The statification of capital takes place either in a gradual manner through the fusion of ‘private’ and state capital as is generally the case in the most developed countries, or through sudden leaps in the form of massive and total nationalisations, in general in places where private capital is at its weakest.
In practice, although the tendency towards state capitalism manifests itself in all countries in the world, it is more rapid and more obvious when and where the effects of decadence make themselves felt in the most brutal manner; historically during periods of open crisis or of war, geographically in the weakest economies. But state capitalism is not a specific phenomenon of backward countries. On the contrary, although the degree of formal state control is often higher in the backward capitals, the state’s real control over economic life is generally much more effective in the more developed countries owing to the high level of capital concentration in these nations.
On the political and social level, whether in its most extreme totalitarian forms such as fascism or Stalinism or in forms which hide behind the mask of democracy, the tendency towards state capitalism expresses itself in the increasingly powerful, omnipresent, and systematic control over the whole of social life exerted by the state apparatus, and in particular the executive. On a much greater scale than in the decadence of Rome or feudalism, the state under decadent capitalism has become a monstrous, cold, impersonal machine which has devoured the very substance of civil society.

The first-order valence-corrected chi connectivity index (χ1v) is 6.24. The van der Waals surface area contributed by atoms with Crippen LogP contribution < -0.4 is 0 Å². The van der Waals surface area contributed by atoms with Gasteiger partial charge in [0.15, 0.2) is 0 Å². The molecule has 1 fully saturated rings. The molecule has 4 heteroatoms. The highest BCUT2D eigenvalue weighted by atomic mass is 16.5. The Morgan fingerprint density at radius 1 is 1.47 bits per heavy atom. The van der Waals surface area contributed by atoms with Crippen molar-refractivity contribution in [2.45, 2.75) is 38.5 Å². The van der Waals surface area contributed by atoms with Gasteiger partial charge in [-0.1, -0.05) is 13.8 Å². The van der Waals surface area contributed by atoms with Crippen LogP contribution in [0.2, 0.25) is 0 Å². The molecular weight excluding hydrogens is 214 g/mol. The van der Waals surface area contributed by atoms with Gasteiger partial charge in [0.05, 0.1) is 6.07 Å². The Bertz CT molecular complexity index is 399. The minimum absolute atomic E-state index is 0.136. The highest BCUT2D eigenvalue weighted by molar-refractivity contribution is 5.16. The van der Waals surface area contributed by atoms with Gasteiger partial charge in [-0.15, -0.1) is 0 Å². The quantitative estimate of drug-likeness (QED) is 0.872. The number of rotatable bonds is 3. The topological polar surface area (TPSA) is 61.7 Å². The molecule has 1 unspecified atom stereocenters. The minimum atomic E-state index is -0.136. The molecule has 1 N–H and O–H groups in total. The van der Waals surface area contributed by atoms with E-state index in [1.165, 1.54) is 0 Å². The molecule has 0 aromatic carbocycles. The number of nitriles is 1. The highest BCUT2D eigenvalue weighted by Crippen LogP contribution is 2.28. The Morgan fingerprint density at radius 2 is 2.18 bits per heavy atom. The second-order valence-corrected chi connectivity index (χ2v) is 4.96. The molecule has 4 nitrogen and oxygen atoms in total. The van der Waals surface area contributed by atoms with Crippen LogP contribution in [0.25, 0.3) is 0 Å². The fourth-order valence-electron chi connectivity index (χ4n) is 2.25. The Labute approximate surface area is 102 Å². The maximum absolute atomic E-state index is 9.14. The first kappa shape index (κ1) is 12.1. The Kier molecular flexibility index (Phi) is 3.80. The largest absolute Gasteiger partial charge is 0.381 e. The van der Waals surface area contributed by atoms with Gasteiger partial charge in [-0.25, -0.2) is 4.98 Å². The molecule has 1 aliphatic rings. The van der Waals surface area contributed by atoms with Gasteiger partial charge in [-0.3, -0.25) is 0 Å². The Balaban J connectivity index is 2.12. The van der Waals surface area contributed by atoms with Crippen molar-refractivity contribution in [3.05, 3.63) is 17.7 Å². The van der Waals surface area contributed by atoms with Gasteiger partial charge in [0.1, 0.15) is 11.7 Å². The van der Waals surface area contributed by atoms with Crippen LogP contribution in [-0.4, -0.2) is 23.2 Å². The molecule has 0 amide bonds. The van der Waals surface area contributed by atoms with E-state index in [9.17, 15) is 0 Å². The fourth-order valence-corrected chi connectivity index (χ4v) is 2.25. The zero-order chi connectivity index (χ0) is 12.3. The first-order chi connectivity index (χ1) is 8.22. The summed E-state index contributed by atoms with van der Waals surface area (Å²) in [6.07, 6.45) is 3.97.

The epoch of State Capitalism as the historical reflection of the decline of capitalsim, its decadence, continues to this day. Called many things, globalization, post-fordism, post-modernism, it is all the same, the decline of capitalism. Global warming, the gap between rich and poor, nations and peoples, shows that capitalisms rapid post war expansion has reached its apogee and is now desperately scrambling to run on the spot.